New U.S. Passport Rules Postponed for at Least Six Months

By Spencer S. Hsu and William Branigin
Washington Post Staff Writers
Thursday, June 21, 2007

The Bush administration yesterday postponed for at least six months a new security rule that Americans show a passport when crossing U.S. borders by land or by sea, requiring instead that citizens present an identity card and proof of citizenship upon entry for the first time, beginning Jan. 31.

Under the change, travelers returning from Canada, Mexico and the Caribbean would no longer be able to make a verbal declaration of U.S. citizenship but would have to present a government-issued photo identification, such as a driver's license or certain "trusted traveler" cards, and a birth certificate.

Children under 16 years of age could present certified copies of birth certificates.

The Homeland Security and State departments said they expect to require passports or similar documents no sooner than the summer of 2008. The House and a Senate committee passed legislation last week to delay the requirement at land and sea crossings until June 2009.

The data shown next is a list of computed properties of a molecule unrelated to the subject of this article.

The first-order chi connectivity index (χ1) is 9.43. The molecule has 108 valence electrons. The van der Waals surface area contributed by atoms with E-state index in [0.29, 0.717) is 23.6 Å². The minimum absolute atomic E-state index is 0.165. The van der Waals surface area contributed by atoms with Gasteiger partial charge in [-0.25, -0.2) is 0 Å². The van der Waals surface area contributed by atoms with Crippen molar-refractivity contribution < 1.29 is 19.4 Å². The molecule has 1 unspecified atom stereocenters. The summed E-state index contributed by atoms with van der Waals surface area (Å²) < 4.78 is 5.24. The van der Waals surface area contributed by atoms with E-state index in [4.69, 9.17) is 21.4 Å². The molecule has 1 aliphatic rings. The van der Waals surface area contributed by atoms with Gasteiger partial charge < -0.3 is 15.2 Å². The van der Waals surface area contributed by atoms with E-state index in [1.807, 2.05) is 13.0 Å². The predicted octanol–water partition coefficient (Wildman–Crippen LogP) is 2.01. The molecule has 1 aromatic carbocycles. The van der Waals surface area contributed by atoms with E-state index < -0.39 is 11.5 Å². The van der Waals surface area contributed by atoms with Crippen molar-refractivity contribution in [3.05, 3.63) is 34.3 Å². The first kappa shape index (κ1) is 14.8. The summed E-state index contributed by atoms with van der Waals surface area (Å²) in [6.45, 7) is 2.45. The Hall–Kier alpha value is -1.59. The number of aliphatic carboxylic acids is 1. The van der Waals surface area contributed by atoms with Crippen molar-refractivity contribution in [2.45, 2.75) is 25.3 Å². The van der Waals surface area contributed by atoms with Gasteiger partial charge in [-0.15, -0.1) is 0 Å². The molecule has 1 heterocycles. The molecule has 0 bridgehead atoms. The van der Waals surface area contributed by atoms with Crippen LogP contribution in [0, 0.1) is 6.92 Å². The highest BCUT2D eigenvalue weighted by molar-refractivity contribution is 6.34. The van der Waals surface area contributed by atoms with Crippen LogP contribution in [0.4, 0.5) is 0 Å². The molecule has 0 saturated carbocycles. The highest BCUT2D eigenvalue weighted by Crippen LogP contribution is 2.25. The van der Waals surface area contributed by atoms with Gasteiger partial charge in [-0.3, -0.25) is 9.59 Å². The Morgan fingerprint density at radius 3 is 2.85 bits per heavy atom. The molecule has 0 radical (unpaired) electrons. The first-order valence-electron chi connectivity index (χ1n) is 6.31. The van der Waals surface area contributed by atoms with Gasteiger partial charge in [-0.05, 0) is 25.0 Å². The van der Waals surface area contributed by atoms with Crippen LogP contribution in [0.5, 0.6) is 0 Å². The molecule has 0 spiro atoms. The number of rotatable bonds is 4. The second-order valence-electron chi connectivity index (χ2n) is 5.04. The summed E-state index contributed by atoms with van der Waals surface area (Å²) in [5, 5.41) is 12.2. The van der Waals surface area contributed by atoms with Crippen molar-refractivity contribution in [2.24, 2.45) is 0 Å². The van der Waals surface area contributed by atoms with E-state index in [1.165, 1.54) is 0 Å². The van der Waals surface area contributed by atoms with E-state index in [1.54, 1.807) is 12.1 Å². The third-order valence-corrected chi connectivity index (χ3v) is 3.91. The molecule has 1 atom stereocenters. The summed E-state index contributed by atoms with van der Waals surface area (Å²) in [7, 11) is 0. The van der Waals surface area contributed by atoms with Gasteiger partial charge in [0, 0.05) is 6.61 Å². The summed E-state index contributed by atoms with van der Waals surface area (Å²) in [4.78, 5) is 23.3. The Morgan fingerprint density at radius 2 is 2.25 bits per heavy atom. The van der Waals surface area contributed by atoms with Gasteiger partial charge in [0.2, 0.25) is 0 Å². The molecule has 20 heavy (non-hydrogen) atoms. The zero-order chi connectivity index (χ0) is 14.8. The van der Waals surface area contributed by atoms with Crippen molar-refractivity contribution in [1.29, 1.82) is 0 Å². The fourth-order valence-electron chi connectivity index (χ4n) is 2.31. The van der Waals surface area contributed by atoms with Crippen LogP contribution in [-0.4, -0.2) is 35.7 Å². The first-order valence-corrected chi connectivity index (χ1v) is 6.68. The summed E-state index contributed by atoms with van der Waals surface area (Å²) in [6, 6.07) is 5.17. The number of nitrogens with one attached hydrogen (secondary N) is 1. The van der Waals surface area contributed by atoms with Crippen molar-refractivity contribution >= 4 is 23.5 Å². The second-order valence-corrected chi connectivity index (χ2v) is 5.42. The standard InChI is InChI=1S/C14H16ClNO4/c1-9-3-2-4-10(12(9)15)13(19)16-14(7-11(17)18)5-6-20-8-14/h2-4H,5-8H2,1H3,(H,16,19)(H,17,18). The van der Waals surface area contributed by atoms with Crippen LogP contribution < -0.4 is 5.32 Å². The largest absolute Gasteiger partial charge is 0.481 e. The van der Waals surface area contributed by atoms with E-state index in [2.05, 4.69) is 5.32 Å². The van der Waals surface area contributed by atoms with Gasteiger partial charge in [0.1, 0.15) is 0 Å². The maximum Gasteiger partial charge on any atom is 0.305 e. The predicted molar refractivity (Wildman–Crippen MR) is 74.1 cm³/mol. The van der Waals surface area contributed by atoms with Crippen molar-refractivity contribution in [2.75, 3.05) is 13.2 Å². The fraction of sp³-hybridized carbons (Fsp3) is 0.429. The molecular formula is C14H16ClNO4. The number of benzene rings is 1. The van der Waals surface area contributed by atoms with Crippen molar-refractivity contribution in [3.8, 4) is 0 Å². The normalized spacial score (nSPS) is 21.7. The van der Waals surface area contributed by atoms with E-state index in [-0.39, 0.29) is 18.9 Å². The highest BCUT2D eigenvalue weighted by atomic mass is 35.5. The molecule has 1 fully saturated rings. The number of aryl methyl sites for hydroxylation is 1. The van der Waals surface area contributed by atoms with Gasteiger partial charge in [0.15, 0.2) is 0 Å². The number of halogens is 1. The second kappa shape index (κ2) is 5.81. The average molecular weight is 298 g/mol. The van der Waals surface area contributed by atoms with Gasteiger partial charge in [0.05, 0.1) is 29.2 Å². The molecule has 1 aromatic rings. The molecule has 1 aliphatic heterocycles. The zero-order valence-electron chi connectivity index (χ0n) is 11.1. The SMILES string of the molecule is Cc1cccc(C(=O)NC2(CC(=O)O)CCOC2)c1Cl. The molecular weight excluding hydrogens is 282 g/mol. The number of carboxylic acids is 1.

Homeland Security Secretary Michael Chertoff announced the shift amid mounting controversy over the economic cost and disruption of security changes to residents and border trade.

The State Department two weeks ago acknowledged fumbling the first phase of the passport requirement, which began last January for air travelers. Noting that wait times for passports had climbed from three weeks to three months because of a backlog of 3 million applications, officials waived the rule until Sept. 30 for travelers who can show proof they had already applied.

Yesterday, Chertoff signaled a mix of flexibility and persistence, saying that he would work to accommodate the concerns of both lawmakers and industry.

"We're not going to drop the ax on January 1, 2008," Chertoff said.

But he maintained that streamlining the number of travel documents eligible for presentation under a program called the Western Hemisphere Travel Initiative was a vital recommendation of the commission that investigated the Sept. 11, 2001, terrorist attacks. "Those who believe we should continue to allow 8,000 documents and oral declarations [of citizenship], are playing with fire. They are gambling with the security of this country," he said.

Critics said the new timeline is unrealistic because of what they called the Bush administration's abysmal implementation record.

The House Rules Committee chairwoman, Rep. Louise M. Slaughter (D-N.Y.), whose district includes Buffalo, called the proposal "premature" and "not grounded in reality."

Roger Dow, head of the Travel Industry Association, said: "This two-tiered approach for land and sea will only make things more confusing for travelers."

© 2007 The Washington Post Company